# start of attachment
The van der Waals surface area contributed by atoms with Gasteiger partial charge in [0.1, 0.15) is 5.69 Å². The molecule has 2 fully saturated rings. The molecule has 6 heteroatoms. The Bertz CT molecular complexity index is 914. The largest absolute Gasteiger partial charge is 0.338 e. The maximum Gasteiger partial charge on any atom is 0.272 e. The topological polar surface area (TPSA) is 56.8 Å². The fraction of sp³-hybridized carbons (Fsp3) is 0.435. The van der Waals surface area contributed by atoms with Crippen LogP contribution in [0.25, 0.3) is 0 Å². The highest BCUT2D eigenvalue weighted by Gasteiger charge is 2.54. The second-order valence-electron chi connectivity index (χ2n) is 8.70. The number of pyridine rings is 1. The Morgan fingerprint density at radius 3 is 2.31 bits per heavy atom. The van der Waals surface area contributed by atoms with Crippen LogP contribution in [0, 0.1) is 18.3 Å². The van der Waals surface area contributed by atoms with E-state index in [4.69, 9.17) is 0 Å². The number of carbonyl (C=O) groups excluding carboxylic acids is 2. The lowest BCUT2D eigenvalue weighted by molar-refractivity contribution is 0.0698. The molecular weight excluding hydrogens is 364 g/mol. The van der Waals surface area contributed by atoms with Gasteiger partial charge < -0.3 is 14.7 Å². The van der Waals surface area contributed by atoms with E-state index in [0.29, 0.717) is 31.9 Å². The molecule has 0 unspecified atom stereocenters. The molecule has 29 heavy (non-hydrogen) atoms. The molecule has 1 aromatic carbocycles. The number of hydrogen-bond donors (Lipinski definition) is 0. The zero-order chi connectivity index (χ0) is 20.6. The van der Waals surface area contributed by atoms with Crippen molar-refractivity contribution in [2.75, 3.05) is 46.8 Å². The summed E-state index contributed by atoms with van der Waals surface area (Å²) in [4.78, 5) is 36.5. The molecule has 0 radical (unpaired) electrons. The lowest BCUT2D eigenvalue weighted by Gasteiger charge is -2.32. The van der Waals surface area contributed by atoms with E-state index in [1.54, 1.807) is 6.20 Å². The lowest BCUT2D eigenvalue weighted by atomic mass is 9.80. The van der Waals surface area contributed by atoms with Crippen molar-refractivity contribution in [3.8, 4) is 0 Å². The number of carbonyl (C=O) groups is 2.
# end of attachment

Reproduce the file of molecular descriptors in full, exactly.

The van der Waals surface area contributed by atoms with Gasteiger partial charge in [0.1, 0.15) is 5.69 Å². The molecule has 2 fully saturated rings. The molecule has 6 heteroatoms. The Bertz CT molecular complexity index is 914. The largest absolute Gasteiger partial charge is 0.338 e. The maximum Gasteiger partial charge on any atom is 0.272 e. The topological polar surface area (TPSA) is 56.8 Å². The fraction of sp³-hybridized carbons (Fsp3) is 0.435. The van der Waals surface area contributed by atoms with Crippen LogP contribution in [0.25, 0.3) is 0 Å². The highest BCUT2D eigenvalue weighted by Gasteiger charge is 2.54. The second-order valence-electron chi connectivity index (χ2n) is 8.70. The number of pyridine rings is 1. The Morgan fingerprint density at radius 3 is 2.31 bits per heavy atom. The van der Waals surface area contributed by atoms with Crippen LogP contribution in [0, 0.1) is 18.3 Å². The van der Waals surface area contributed by atoms with E-state index in [4.69, 9.17) is 0 Å². The number of carbonyl (C=O) groups excluding carboxylic acids is 2. The lowest BCUT2D eigenvalue weighted by molar-refractivity contribution is 0.0698. The molecular weight excluding hydrogens is 364 g/mol. The van der Waals surface area contributed by atoms with Gasteiger partial charge < -0.3 is 14.7 Å². The van der Waals surface area contributed by atoms with E-state index in [0.29, 0.717) is 31.9 Å². The molecule has 0 unspecified atom stereocenters. The molecule has 29 heavy (non-hydrogen) atoms. The molecule has 1 aromatic carbocycles. The number of hydrogen-bond donors (Lipinski definition) is 0. The zero-order chi connectivity index (χ0) is 20.6. The van der Waals surface area contributed by atoms with Crippen molar-refractivity contribution in [2.75, 3.05) is 46.8 Å². The summed E-state index contributed by atoms with van der Waals surface area (Å²) in [4.78, 5) is 36.5. The molecule has 0 radical (unpaired) electrons. The lowest BCUT2D eigenvalue weighted by Gasteiger charge is -2.32. The van der Waals surface area contributed by atoms with E-state index in [1.54, 1.807) is 6.20 Å². The lowest BCUT2D eigenvalue weighted by atomic mass is 9.80. The van der Waals surface area contributed by atoms with Crippen molar-refractivity contribution in [3.8, 4) is 0 Å². The number of carbonyl (C=O) groups is 2.